At least four people are dead as Hurricane Irma sweeps through the Caribbean, destroying buildings and causing flooding, officials say.
The deaths were recorded on four different islands as the powerful Atlantic storm crashed through the Caribbean.
French overseas territories minister Annick Girardin said at least two people had been killed on the islands of Saint Martin and Saint Barthélemy.
"We're talking about two dead and two seriously injured for now. Obviously the situation can change very quickly," Ms Giradin said.
She said the French government was launching an emergency plan but it was vital to assess the damage because at this stage authorities could not get access to the worst-hit areas.
The French government had said it was worried about thousands of people who had refused to seek shelter on the islands as the powerful storm approached.
A surfer was killed in Barbados and one person was also confirmed dead on Barbuda, Prime Minister Gaston Browne said.
The northern of the dual-island nation with Antigua, Barbuda was particularly hard hit with 90 percent of all dwellings on the 1700-population island levelled, Mr Browne said.
The Category 5 hurricane, the highest possible level, has sustained wind speeds reaching 295km/h.
French Interior Minister Gérard Collomb earlier said the four "most solid" buildings on Saint Martin, which is shared by France and the Netherlands, were destroyed.
Significant damage was also being reported in the Dutch section.
The most powerful Atlantic storm in a decade first hit Antigua and Barbuda, before moving on to Saint Martin and Saint Barthélemy - the French holiday destination popularly known as St Barts.
The hurricane is now passing over the northern Virgin Islands.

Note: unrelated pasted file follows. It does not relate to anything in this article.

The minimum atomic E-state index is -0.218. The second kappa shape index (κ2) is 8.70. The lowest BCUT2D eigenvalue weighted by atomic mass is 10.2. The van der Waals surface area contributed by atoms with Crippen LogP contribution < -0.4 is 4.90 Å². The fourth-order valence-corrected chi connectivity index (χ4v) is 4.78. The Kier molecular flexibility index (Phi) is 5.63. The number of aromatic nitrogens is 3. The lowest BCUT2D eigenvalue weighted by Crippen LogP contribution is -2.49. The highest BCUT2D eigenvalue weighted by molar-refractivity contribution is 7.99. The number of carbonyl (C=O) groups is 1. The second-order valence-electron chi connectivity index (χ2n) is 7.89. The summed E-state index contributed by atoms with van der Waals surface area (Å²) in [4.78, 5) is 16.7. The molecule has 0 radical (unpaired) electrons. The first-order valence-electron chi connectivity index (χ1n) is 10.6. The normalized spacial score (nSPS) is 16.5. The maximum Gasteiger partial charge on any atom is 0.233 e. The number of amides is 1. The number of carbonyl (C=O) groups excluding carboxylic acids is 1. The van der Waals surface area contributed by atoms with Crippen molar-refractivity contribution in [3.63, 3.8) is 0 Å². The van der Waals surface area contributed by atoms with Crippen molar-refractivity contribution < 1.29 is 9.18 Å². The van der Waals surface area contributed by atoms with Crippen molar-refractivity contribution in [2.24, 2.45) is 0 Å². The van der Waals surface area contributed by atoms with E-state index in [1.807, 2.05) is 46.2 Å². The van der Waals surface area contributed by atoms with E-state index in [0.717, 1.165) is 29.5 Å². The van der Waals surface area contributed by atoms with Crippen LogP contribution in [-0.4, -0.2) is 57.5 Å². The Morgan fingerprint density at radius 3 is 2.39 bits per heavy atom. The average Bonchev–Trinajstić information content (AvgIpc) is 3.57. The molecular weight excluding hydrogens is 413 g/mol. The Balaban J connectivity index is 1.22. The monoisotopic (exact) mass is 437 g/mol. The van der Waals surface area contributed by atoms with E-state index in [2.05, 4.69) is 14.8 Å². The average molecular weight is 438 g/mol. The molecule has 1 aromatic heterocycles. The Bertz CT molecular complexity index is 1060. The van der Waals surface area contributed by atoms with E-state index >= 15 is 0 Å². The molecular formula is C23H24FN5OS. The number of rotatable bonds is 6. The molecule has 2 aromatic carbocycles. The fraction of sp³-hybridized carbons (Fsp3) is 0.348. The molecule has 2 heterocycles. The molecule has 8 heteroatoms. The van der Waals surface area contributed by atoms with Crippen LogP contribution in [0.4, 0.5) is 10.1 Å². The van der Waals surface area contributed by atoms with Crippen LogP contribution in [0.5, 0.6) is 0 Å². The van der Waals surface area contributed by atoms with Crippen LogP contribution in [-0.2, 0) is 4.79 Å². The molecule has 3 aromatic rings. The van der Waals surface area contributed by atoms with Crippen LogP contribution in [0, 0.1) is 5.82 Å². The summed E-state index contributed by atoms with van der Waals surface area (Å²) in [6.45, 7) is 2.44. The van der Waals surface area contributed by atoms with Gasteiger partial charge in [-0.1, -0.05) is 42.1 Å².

Its "extremely dangerous core" is forecast by the US National Hurricane Center to move over parts of the northern Virgin Islands on Wednesday, passing near or just north of Puerto Rico, then passing near or just north of the coast of the Dominican Republic on Thursday.
Thousands of people have been evacuated from at-risk areas across the Caribbean. Residents have flocked to shops for food, water, and emergency supplies, and airports have closed on several islands which are popular holiday destinations.
In the US, Florida's Key West area has ordered a mandatory evacuation, with landfall expected at the weekend.
Officials in the nearby French territory of Guadeloupe confirmed that on St Barts, the fire brigade station had been flooded with a metre of water, there is a total power blackout and many roofs have been blown off. On Saint Martin, the prefecture building was severely damaged, the fire station was out of order, there was a power blackout and several roofs at the police station were torn off.
Ms Girardin said the hurricane had caused major flooding in low-lying areas, and coastlines were being "battered extremely violently" by the sea.
Some 40,000 people live in the French part of Saint Martin, with around the same number estimated to live on the Dutch side. About 9000 people live on St Barts.
In the Dutch territory, known as Sint Maarten, the airport has been closed with photos showing debris strewn across the departures area and outside.
There has been a total power blackout, streets are littered with debris, cars are underwater and boats in the ports have been destroyed, Dutch broadcaster NOS reports (in Dutch).
France's interior minister said three emergency teams were being sent to the islands, two from France and one from Guadeloupe.
- BBC / Reuters